THESE past few weeks have been eventful for Malaysia. Never have I seen the Jalur Gemilang being displayed in as many events over the past few weeks.
We celebrated our victory at the 29th Southeast Asia Games, we witnessed our 60th Merdeka celebration, we witnessed the celebration of our new Agong’s official birthday. We also witnessed the passing of one of our beloved sultans. But, the mood displayed in all these events was one of unity at all levels and from different sections of society.
I was taken aback by the atmosphere of the Sea Games. I remember entering the stadium being greeted by loud sounds of joy and excitement. I glanced around and witnessed the cheers of not only Malaysians, but Indonesians, Filipinos and Thais, from where I sat when all the athletes entered the stadium to take their seats. I saw the unity of Asean.
The Merdeka parade was a sight to behold. It took me back some 10 years ago when I first witnessed such pomp and pageantry.
The Royal Malaysian Air Force displayed their air-to air aviation skills in the capital city skyline with their Sukhoi jets.
Our soldiers in green marched past the reviewing stand manned by the king and cabinet.
Our men in blue did that, too. They were followed by our volunteer corps in other hues. It struck me then how much these uniformed men and women sacrifice their lives to keep us ordinary folks under the canopy of peace.
I was very blessed to have “witnessed” through my paternal grandmother the country’s first flag-bearers and Navy veterans, Lieutenant Commander (Rtd) Mohd Sharif Kalam and retired chief petty officer Oliver Cuthbert Samuel presenting the Jalur Gemilang to the next generation. My paternal grandmother told me how my grandfather, first prime minister Tunku Abdul Rahman, would utter the joyful words “Merdeka!” “Merdeka!” “Merdeka!”
I can imagine the chorus of the people gathered that morning echoing in unison those three words. She had accompanied her father, the late Almarhum Sultan Yahya Petra, then Tengku Mahkota Kelantan, to the event.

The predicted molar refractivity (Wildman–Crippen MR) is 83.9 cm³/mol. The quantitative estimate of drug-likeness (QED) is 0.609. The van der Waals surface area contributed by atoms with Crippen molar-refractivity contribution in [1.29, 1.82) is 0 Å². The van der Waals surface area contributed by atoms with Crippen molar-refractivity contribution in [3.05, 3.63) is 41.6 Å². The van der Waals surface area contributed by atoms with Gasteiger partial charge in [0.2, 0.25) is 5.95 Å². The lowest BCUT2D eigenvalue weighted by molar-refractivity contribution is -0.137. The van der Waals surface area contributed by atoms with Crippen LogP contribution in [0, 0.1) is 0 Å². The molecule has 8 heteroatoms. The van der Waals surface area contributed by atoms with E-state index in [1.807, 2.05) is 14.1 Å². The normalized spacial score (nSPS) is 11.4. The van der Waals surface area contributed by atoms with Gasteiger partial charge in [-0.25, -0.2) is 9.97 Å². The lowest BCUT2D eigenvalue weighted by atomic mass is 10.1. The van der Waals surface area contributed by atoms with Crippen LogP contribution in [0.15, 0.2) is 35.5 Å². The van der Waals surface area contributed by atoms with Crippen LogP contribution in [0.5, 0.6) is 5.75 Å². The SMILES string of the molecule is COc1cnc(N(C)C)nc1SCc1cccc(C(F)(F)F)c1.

When I watched the celebration of victory at the recent Sea Games, those words of freedom and unity emerged from my memory wherein they were lodged.
I was blessed, too, to witness the Agong’s first official birthday. As I wore my purple songket uniform that morning, I was greeted by the Jalur Gemilang and state flags instead of just the Kelantan flag. This was, for the first time, a federal investiture instead of just a state’s. The investiture ceremony was much more diverse, representing the demographics of the nation, instead of just the state.
People of different hues stood before our head of state. Men and women were in ceremonial attires and uniforms. The diplomats came dressed in their national garments. It was breathtaking.
I observed, too, people of varying ages: civil servants who contributed their years of service to the nation, one of them being my father. The range of attires that was before my eyes was breathtaking. There were songket with tengkolok, as worn by my father, full white navy uniforms and the robes of the judiciary. The green of the army was there, too. It was colour pageantry in some ways.
But the celebrations and joyful mood came to a halt as the nation was shocked by the news of the death of Almarhum Tuanku Sultan Kedah, Sultan Abdul Halim Mu’adzam Shah, who was king for two five-year terms.
The nation mourned the death with flags at half-mast. Many of the Merdeka generation will remember the late ruler fondly. From 12 year olds who received awards to the chef employed in the palace — all had words of sorrow to tell the nation. The late ruler was not just a ruler for Kedahans, but a king for Malaysians. And twice, too.
As we welcome Malaysia Day today with the Jalur Gemilang flying at half-mast, we Malaysians will be united in sadness and joy.
As one era passes, another is welcomed. Like us, the nation has turned a year older.
Happy Birthday, Malaysia.
The writer, a law graduate, is the granddaughter of former prime minister Tunku Abdul Rahman, and daughter of the Tengku Temenggong of Kelantan